Brazil monkeys stare extinction in the face
Up to a quarter of the world's monkeys will not survive another two decades, according to a new report on endangered primates.
It's a shock warning about a species that until today has never faced a single threat of extinction.
"Relentlessly hunted for their meat and fur, bodies broken for dubious medicines, shot for stealing crops, no primate is entirely free from danger.
"No primate has gone extinct in all the 20th century but bare survival should not deceive us, their luck is almost spent. As many as one quarter of today's primates will be dead in 20 years," says John Aguair of Conservation International and one of the authors of the report, Primates in Peril.
Brazil has the largest number of primates found on the planet - 103 of a total 625 - and three on the list of the 25 most endangered primates referenced in the report are found just in the Atlantic forest bio-region.
"It is in South America above any other region where the greatest number of critically endangered primates is found. Owing in large part to the near-total annihilation of the Atlantic Forest," he says.
The black-faced lion tamarin, Leontopithecus caissara, discovered as recently as 1990, number just 400.
Known individuals of the Buffy-headed tufted capuchin, Cebus zanthosternos, reach only 185.
And the northern muriqui, Brachyteles hypoxanthus, number around 700-1000.
The northern and southern muriqui, Brachyteles arachnoids, are the largest primates in the Americas.
According to the Centre for the Protection of Brazilian primates, 24 different primates are threatened with extinction.
Australian Christian Spencer who has lived in the National Park of Itatiaia for four years is one of a rare handful of people to see the gentle giant in the flesh.
Spencer told Aljazeera.net: "We heard a noise and 10 metres in front was a monkey, big, yellow, with a baby on his back and we stopped and watched. There were 30 or 40 of them. They use their tail to swing like Tarzan. They make a noise like the neighing of a horse. We saw them go down to the other side of the mountain; animals - very big, very beautiful.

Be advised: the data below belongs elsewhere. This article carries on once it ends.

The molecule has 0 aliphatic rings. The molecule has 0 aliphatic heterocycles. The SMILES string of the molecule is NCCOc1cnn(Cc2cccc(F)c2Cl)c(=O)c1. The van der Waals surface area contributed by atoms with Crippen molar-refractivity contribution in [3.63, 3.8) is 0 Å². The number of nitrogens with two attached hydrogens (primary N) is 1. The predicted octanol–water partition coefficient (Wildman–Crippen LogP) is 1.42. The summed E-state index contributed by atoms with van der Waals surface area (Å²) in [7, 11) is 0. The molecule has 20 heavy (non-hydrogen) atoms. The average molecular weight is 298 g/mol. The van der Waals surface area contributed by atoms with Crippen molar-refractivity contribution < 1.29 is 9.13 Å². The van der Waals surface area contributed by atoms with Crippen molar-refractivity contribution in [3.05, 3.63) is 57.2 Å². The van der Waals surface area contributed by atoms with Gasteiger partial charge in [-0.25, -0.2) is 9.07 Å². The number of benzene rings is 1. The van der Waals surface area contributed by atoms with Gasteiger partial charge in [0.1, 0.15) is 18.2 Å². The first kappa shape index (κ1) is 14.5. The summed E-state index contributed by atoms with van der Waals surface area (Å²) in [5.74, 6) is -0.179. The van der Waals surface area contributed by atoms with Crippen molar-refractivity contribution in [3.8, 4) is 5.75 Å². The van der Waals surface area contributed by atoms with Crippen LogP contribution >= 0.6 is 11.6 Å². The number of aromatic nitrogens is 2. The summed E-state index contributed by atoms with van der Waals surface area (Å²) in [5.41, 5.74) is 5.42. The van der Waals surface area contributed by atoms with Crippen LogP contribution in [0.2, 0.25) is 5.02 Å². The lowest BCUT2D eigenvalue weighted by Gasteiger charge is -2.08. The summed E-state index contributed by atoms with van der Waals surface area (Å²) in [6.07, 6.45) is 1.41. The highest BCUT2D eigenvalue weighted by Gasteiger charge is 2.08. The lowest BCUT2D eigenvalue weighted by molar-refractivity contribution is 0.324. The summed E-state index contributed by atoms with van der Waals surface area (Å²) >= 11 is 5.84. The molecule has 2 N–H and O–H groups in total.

"Because we saw so many, with babies, it was something very significant and a good signal. They were all looking at us. Within five minutes they were gone. I felt that we saw something very special, very rare."
Commonly known as the woolly spider monkey, this muriqui is described by indigenous Indians as ''the gentle man of the forest''.
Considered the most peaceful of the primates, it has a habit of hugging frequently, mainly when meeting members of other known groups as a form of reassurance and mutual solidarity. It never leaves the trees for the ground.
Attempts to reproduce in captivity have only yielded one successful birth and the primate is able to reproduce one offspring every three years. The muriqui tops the list of animals most threatened with extinction in the state of Rio de Janeiro.
A rare find
Trying to spot one is an exacting task. Beginning at first light, at an altitude of 1000 metres, Spencer takes me up the Three Peaks track where he made the sighting in 2002.
Quickly immersed in the deep green rainforest, the track weaves through palm trees, exotic plants called bromeliads and bamboo to the sound of birdsong through the cloud mist.
There are faeces of an ocelot (also known as the painted leopard) and scratches on a tree of a puma. We pick up the scent, literally, of peccaries, similar to forest pigs, which mark territory with skunk-like odours.
By the look of the demolished bamboo and a track turned to mud, we surmise that the about 40 muriqui passed along this trail a few minutes earlier. I am advised to climb the nearest tree if they appear. But there are no signs of the primate today.
"I'd been up the trail 50 times before I saw them and I've been up again another 50 times and never seen them again. But this is their habitat, you need a lot of luck and patience," Spencer says.
Primates using tools
Later on in our primate adventure, one of the 24 most threatened primates drops in on us. The macaco-prego, Cebus robustus, in a group of around 20, is a more common sight.
Regarded as one of the most intelligent primates in the world, it has learned how to use tools - a rock - to open fruit like a coconut.
A mother with a child on her back approaches first and then holds back as the alpha male (chief of the tribe) comes close enough to take a banana out of my hand.
It is sobering to think that this type of encounter with our closest cousins may one day soon be lost forever.
Brazil has had success in reversing the bleak trend of dwindling numbers. The golden-haired lion tamarin, Leontopithecus rosalia, was saved from near extinction and bred in captivity. Its numbers have begun to increase becoming a symbol of conservation efforts.
But slow and encroaching deforestation is robbing most of the primates from their natural habitat and few can survive the changes.